There’s not much gradient in Joburg, but that doesn’t mean there aren’t cool spots to jump. The Scout Hall Dirt Jumps in Bryanston are probably the most established and well known of the Joburg jump spots. Here’s a bit more information about the spot that’s buzzing most Friday afternoons.

If you’re not on the SHDJ WhatsApp group – yet – then you can be pretty certain that if you get to the Bryanston Scout Hall on West Hertford Road after 16h00 on a Friday, you’ll find a gathering of enthusiastic senders.

Expect to see all ages and a range of bikes there. Neil Evans, the guy that builds and maintains the jumps is well into his 50s, but he acts like he’s just turned 15. Neil’s enthusiasm is both limitless and infectious and he’s been the guy that’s helped many a successful sender go from beginner to boss.

Neil never lets anyone feel inferior. Whoever arrives at the Scout Hall Dirt Jumps will quickly be assessed by Neil – from a distance. If he can see anyone needs some advice he’s quick to offer it. Because the jumps are steep and a little intimidating, he knows the value of placing some planks over the gaps to give newcomers that little bit of confidence they need to move between levels.

There’s a mix of regulars, including some under-10s like Ethan Duvenage, who makes his 26-inch hardtail boost like a grasshopper! You’ll also see a number of teenagers including South African Junior Enduro Champion, Rory Kirk, who is somewhat of a Scout Hall DJ legend after landing his first backflip  there during the lockdown in 2020!

And there are a few middle-aged men there who jump to feel young. They’re not quite as daring as the youngsters, but they love the feeling of floating through the air and landing firmly like they did when they tore around on BMX bikes in the 80s. Whether there are five, 15 or 25 senders there, the vibe is always positive. With the whole gang there it’s quite safe too, but it’s still South Africa, so best to be vigilant at all times.

There are a few lines you can choose. The most right-hand side line is the most popular and gets you down the slope over 4 or 5 jumps. Other lines are more gnarly and need to be tackled by riders with a good level of confidence and experience.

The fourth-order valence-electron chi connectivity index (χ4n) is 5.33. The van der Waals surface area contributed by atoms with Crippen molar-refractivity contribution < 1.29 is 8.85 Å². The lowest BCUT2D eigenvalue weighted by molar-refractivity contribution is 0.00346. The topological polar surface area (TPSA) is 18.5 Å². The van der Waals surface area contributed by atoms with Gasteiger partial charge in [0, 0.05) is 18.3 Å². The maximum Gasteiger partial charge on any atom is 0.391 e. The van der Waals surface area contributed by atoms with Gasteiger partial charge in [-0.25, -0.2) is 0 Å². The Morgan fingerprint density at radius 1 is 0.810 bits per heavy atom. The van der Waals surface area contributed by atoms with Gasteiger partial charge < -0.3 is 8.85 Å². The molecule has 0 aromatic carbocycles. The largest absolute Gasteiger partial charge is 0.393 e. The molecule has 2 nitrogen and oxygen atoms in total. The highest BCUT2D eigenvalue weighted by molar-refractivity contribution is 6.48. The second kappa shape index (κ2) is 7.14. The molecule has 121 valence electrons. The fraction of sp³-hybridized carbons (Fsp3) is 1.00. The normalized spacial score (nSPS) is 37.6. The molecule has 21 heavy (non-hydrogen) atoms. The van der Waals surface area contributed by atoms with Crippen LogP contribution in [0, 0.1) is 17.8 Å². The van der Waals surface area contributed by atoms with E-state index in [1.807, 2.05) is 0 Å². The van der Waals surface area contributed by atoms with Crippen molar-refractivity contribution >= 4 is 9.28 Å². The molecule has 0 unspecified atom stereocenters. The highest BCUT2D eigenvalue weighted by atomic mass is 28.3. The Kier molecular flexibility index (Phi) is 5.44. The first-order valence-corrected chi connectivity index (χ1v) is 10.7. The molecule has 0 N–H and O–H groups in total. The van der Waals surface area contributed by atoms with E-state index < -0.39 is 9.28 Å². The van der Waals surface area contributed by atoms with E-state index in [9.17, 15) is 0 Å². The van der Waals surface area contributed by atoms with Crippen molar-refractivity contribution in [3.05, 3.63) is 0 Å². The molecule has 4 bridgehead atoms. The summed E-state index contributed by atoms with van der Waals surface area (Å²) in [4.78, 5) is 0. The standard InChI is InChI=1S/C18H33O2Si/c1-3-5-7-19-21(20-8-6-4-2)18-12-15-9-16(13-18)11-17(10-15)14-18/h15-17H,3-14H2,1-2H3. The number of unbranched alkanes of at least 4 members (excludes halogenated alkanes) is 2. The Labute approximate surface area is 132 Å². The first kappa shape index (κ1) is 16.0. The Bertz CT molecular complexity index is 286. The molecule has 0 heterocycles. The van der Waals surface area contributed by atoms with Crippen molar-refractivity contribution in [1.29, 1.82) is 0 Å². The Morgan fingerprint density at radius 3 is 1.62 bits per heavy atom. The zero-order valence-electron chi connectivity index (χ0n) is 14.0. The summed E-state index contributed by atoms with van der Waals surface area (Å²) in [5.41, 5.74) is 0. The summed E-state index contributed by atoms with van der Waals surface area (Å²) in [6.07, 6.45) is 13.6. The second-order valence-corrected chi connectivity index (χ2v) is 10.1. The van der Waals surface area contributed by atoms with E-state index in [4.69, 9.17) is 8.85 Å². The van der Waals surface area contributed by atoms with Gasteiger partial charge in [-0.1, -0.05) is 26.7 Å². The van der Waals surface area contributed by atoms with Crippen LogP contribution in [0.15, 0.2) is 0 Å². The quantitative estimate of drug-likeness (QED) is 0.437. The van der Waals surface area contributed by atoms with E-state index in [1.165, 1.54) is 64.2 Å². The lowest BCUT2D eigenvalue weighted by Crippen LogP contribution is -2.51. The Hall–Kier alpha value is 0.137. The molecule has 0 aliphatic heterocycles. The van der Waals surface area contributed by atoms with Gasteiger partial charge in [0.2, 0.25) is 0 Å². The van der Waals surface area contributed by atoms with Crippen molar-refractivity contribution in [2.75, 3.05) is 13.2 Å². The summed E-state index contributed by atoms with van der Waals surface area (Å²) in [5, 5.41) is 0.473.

The jumps are built on a gradual slope and include a range of gaps, some superbly carved hips and even a tree-based gap. Spend some time sending with the gang there and ask to be added to the WhatsApp group for updated info and notices.


Neil Evans is the artist and curator of the Scout Hall Dirt Jumps in Bryanston. He’s in his 50s but he rides and jumps with the enthusiasm of a teenager!


Because we want to include everyone that’s interested in this campaign, we are giving away three Bell helmets (one per month) valued at R3000 each to winners of the Saved by the Bell competition.

Here’s what you have to do to go into the mix:

STEP 1: Follow @bellhelmets_bike and @shred_sa on Instagram

STEP 2: Post on your Instagram account a photo or video of you doing something on your bike that you’re proud of, tagging bellhelmets_bike and @shred_sa and use the hashtag #savedbythebellSA

Every four weeks we will include all the posts into a draw and randomly choose one winner. Everyone is at a different level of riding, so don’t intimidated if you can’t do crazy tricks. Just post what you are proud of doing on your bike and do the tagging and hashtagging to be in the running.

The winner will be notified by Instagram DM. If the winner does not respond within 48 hours of us sending the DM, we reserve the right to draw another winner. The winner can choose whether he/she wants a Bell 4Forty OR a Bell Nomad. The prize is not exchangeable for cash. The prize will be delivered by courier to the winner’s daytime address.

Saved by the Bell: Part 1

Saved by the Bell: Part 2

Paid partnership with Bell Helmets South Africa